Modernity has convinced people to make staggering sacrifices, or engage in staggering consumption activities, that will only result in the end of their family line. Talk about self-destruction. About a third of my American contemporaries never had any children. Half of those who did have children will not have grandchildren. Think about that for a moment. But they did get one of their kids into an Ivy League school so that they would become "successful" and live in a place like this where there is nothing to do but watch TV and take anti-depressants and maybe play golf on the weekends, so they got that going for them.

Here's a photo of a family homestead where the ethos was "up and out." The former occupants never had grandchildren. Their children were too busy being "successful" or fighting for social justice, and now the only thing left to show that this family ever existed are the stones and mortar of these chimneys. Memento mori.

A real homesteader must be part of a real family within a real community, with real children, real productive adults, and real elders who contribute to the wellbeing of the family—not looking for a photo-op of a J. Crew-pretend-life before heading back into a bottle of anti-depressants (or gin).

Imagine a CIC that started out with a dozen loosely defined social justice warrior "families." No children, but lots of protesting and angst, where the average age is 45. In no time the place will be a nursing home, not a homesteading community, with a population of government dependent elders in need of drool cups and bedpans. And I know that all of this is powerfully offensive to middle-aged, childless gender warriors and political activists. Such people are anathema to a CIC. Unfortunately, the majority of the members of the social media "homesteading" groups fall into this category, and they do their absolute best to censor this debate and the ideas presented here. I am sure that they don't even know they are harming others with their actions and activities. That is one of the great paradoxes of modern politics. It is the do-gooders who do the most harm. "The road to hell is paved with good intentions."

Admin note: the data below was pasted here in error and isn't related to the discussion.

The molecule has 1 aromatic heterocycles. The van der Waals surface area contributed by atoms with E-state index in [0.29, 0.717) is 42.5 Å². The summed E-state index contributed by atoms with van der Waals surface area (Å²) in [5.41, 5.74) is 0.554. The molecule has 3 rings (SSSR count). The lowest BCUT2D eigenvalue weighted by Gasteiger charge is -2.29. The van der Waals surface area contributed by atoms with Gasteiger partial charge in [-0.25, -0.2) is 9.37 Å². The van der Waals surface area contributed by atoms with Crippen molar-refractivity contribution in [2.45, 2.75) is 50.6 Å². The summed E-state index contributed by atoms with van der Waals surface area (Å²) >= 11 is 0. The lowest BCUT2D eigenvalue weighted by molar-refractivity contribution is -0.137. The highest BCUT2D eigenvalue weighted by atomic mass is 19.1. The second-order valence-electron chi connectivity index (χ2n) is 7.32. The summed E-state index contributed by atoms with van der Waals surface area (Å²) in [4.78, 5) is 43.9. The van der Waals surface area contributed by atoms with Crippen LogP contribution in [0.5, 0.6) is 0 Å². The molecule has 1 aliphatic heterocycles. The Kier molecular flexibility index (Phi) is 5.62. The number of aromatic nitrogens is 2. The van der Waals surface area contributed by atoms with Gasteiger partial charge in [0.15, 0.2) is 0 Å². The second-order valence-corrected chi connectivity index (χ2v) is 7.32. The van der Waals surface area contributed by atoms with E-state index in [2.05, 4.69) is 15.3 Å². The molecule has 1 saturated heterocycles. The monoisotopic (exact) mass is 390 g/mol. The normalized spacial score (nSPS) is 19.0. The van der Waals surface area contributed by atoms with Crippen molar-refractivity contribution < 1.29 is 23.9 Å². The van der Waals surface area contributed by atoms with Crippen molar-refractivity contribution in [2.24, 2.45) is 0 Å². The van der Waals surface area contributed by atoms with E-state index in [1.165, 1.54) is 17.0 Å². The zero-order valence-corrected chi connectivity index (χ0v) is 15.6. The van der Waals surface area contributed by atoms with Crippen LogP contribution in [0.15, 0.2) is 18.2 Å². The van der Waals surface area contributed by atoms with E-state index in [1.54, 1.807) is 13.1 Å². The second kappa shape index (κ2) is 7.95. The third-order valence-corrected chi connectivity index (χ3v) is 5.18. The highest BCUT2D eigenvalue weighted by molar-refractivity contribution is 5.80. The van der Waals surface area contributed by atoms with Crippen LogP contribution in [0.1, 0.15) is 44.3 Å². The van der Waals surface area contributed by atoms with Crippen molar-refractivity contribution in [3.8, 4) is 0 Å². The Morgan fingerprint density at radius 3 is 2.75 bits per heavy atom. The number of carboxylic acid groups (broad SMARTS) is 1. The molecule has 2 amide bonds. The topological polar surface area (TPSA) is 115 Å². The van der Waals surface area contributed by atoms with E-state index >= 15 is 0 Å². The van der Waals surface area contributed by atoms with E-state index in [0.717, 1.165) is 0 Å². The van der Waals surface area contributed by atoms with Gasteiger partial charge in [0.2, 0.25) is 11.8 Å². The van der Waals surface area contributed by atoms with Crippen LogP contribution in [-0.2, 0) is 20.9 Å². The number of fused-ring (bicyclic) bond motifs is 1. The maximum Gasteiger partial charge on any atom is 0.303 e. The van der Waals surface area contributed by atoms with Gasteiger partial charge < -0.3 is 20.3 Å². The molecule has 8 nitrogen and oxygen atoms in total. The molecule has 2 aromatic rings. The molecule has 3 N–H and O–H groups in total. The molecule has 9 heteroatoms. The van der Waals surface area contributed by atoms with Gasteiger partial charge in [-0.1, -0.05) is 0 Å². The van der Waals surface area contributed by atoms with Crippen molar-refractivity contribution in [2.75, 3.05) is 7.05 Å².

Horsedrawn cultivator.

Cultivating the garden in early spring.

Raking hay.

If any of this rings true and you think you might like to live and raise a family in this manner, please reach out to me. You can find me at my author's page on FB here, or leave your email address on my website,

"Unlike the suburban model, the homesteading lifestyle cannot be characterized as a search for convenience, but, paradoxically, on balance it really is a much more pleasant lifestyle than one that is packed with florescent lights and labor-saving devices, features a long commute and a tight schedule, and is lived in constant fear of inconvenience. The homesteading lifestyle provides for peace of mind, robust health, freedom from debt and freedom from control by outsiders. We have found that by rejecting many of the supposedly time and labor-saving devices and schemes we have gained more free time and the ability to lead a far less frenzied life."

From my best-selling book, "Prosperous Homesteading," available on Amazon.

My latest novel, "Seven Years of Famine," is available on—and it will rock your world.